Question: What IS the best email program?
The Detailed Answer:
There are many different email programs (call them clients if you want to sound like a knowledgeable geek), but they fall into two categories:
- Not Web-based.
The Web-based ones include the very popular GMail, Google's free email service that works in any browser as long as it's Chrome. You can also read GMail with other email programs, but you have to be geeky enough to know words like client. Anyway, reading GMail in Chrome isn't so bad, as long as you don't mind:
- Google is reading your mail to see if it can show you any ads relating to what you’re emailing about.
- Google is showing you ads when you’re trying to read your email.
- Long messages get cut off.
- Some other stuff that I put in my other post. Go read it.
On the other hand, the not-Web-based programs have some issues of their own. Thunderbird is one of the more popular of these, especially because it pretended to replace a popular one called Eudora when the Eudora people got bored and stopped working on it. Thunderbird wasn’t really a Eudora replacement, but it did come in at the same price-point ... free.
Thunderbird can be set up to read email from a bunch of different email services, including GMail, and there’s plenty of information on the Web about how to do that. I won't repeat that, but just mention that Thunderbird works with something called POP3 (post office protocol) and with something else called IMAP (Internet Message something something), so whatever you chose, it will probably be wrong.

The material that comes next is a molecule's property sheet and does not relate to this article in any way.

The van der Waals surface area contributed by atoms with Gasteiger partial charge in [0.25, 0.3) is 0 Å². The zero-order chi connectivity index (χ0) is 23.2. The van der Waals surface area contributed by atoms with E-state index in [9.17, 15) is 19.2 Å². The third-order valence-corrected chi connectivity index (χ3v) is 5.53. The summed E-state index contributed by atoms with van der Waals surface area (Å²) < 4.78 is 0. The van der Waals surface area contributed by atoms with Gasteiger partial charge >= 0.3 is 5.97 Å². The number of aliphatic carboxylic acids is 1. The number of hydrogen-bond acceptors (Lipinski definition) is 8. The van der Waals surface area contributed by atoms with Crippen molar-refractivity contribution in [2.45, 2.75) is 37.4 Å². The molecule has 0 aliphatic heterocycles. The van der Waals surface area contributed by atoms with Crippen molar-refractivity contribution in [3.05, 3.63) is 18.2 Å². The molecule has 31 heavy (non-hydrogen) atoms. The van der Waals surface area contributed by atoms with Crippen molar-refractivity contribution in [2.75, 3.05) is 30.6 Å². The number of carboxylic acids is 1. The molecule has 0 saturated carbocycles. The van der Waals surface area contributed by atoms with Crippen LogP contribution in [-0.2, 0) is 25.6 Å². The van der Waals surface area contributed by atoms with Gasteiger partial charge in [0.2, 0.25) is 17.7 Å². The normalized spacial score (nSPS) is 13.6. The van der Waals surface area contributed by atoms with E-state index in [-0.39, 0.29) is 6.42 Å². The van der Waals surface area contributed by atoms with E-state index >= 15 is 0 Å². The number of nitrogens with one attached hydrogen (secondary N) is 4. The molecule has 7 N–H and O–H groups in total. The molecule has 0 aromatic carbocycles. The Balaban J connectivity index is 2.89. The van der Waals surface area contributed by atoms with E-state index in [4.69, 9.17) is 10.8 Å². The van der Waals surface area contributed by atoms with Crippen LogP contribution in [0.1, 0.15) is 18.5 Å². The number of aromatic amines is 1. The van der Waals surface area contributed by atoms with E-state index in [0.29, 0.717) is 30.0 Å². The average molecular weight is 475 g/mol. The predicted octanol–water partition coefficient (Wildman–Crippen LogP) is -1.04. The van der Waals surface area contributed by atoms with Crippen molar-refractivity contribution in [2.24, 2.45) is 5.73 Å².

Of course, you may be stuck using a program called Outlook, from the good people at Microsoft. Outlook was designed to talk to a Microsoft mail server, called Exchange, using a Microsoft language, called MAPI (Microsoft’s All-Purpose something-that-starts-with-I-and-I-don’t-think-the-all-purpose-part-is-right-either.) If your employer or loved one or other important person is using Exchange, just use Outlook and deal.
The Short Answer: Thunderbird.
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